SAN JOSE, Calif. -- There may be no other cheer in the world that can get tens of thousands of fans involved quite like The Wave. It's been around the world at soccer, baseball and football games. But do you know where it all began?
"It's me!" George Henderson said. "I invented The Wave on Oct. 15, 1981 at the Oakland A's and New York Yankees playoff game. That's where it started."
Game 3 of the 1981 ALCS was the first time it was nationally televised, but the idea actually came when "Krazy George" was at a San Jose State football game.
He watched as the fans cheered "San! Jose! State!" in three different sections, standing up while yelling.
Henderson then got the idea of getting all sections to stand in order like a wave.
After some practice at smaller venues, The Wave was ready to be unleashed to the world.
"When I introduced it to the world, nobody at the Oakland A's game knew about The Wave," he said. "I took three sections and organized them. After I told them all to stand up and it goes down the line, it will die. Why? Because people down further don't know it's coming. So I told the fans that if it stops, to boo. This is the secret because it gets people mad. I started The Wave with three sections, it went about seven sections and died. By the fourth time, it swept around the whole place through all three decks with even more energy. It was like a freight train coming to us and we kept it going. It was fun! It kept going and going, what a game that was. That's where it was filmed, that's where it was born and I have video of it."
Now, The Wave is as normal as lines on a football field.
However, the origins of The Wave have been debated by others who claim to have started the cheer.
Most notably comes from the Northwest.
The University of Washington claims to have created The Wave, despite the fact that their first recorded occurrence was two weeks after George's.
Their reasoning is that their Wave was more of a true fluid wave, while his was more halting with sequential sections just standing up.
"Krazy George" disagrees, "You heard the University of Washington claims? Listen to this, people, two weeks later they claim that they started it after it was nationally televised. Two weeks? Get a calendar people. Two weeks is after I did it."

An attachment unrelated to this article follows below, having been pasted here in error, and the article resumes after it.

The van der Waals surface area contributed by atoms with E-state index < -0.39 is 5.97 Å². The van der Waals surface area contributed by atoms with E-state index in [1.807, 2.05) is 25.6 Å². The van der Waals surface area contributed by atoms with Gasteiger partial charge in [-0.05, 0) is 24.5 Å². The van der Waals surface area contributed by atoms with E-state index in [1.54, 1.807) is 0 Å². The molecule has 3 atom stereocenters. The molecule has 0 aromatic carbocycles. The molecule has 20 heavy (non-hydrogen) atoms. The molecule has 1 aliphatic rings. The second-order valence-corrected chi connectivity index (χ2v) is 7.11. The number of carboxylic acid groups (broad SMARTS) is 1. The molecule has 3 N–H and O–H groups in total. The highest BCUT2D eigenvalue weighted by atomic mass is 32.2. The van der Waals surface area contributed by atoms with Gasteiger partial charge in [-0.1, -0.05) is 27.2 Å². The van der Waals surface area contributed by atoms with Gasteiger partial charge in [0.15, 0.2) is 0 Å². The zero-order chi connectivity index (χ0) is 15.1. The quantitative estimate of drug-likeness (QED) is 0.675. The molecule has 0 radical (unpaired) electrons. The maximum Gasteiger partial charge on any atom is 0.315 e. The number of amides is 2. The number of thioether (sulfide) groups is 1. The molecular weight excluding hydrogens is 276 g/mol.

While the debate rages on decades later, so does the fire for sports inside of his heart.
Before George became "Krazy George," he was a National Champion Judo team member and a cheerleader at San Jose State University.
This is where his love for crowd involvement was born.
After graduating, he wanted to continue his fandom in a professional manner.
It all started with a drum.
"A friend brought a drum and a bugle to a game and I couldn't play the bugle," he said. "So he handed me this drum and it started from there. I've cheered for more than 100 professional teams in front of more than 25 million fans. I was with the Houston Oilers, the Vikings, the Chiefs and the Edmonton Oilers up in Canada. I've done hundreds and hundreds of different places, it's been fun!"
"Krazy George" is known for his Wave cheer, but remembered for the impact he has on the game.
He shares story after story about how his cheering led to the mishaps of the opposing teams in clutch situations.
In fact, many of those teams hired "Krazy George" after seeing how loud he could get the fans in a stadium.
Now, it's back to where it all began for him at his alma mater of San Jose State.
Current Spartans Head Football Coach Brent Brennan says he loves to have such a legend cheering on his team.
"He's just such a diehard and his enthusiasm is contagious," Brennan said. "Every section that he goes to in our stadium goes nuts when they see him. I've known 'Krazy George' my whole life. My mom was a cheerleader with him here. He's just been such a fun part of my life that way. Now, to be in this role where I'm on the field with our team, he continues to keep our crowd's energy high. Now that he's on the backend of his career, he's back at home where it all began. He's cheering on his alma mater."
"Krazy George" has been cheering for sporting events around the country for more than 50 years.
Now in his 70's, he continues to meet fans young and old who all want to get their picture taken with a living legend.
"Krazy George" is often imitated, but never duplicated.
"I've had a lot of people try and do what I do and copy me," he said. "They can't. I don't know why. For some reason, when my friend gave me the drum, I have this inner drum and it matched the drum he gave me. For some reason, my personality and the drum all came together and I know instinctively when to do the cheers to get the maximum effect and get the fans to make a difference in the game. That's why other teams hire me after I cheer against them. After they hate me, they remember what I did to them."
It's fair for many to believe that a man of his age has plans of handing in his famous cut-off shorts, putting down the drum and walking off into the sunset of retirement.
But that's not on his mind.
"Krazy George" has changed the game and he plans on watching sports for as long as he can.
Because he loves it.
"I don't plan to stop," he said. "I plan on cheering for San Jose State and probably any of the other local Bay Area teams. I'll show up forever. As long as I can walk and carry a drum, have drum will travel. I will be there because it's fun, I love what I do and I think the fans still love what I do."
You can learn more about the Father of the Wave by visiting the "Krazy George" website or by purchasing his book here.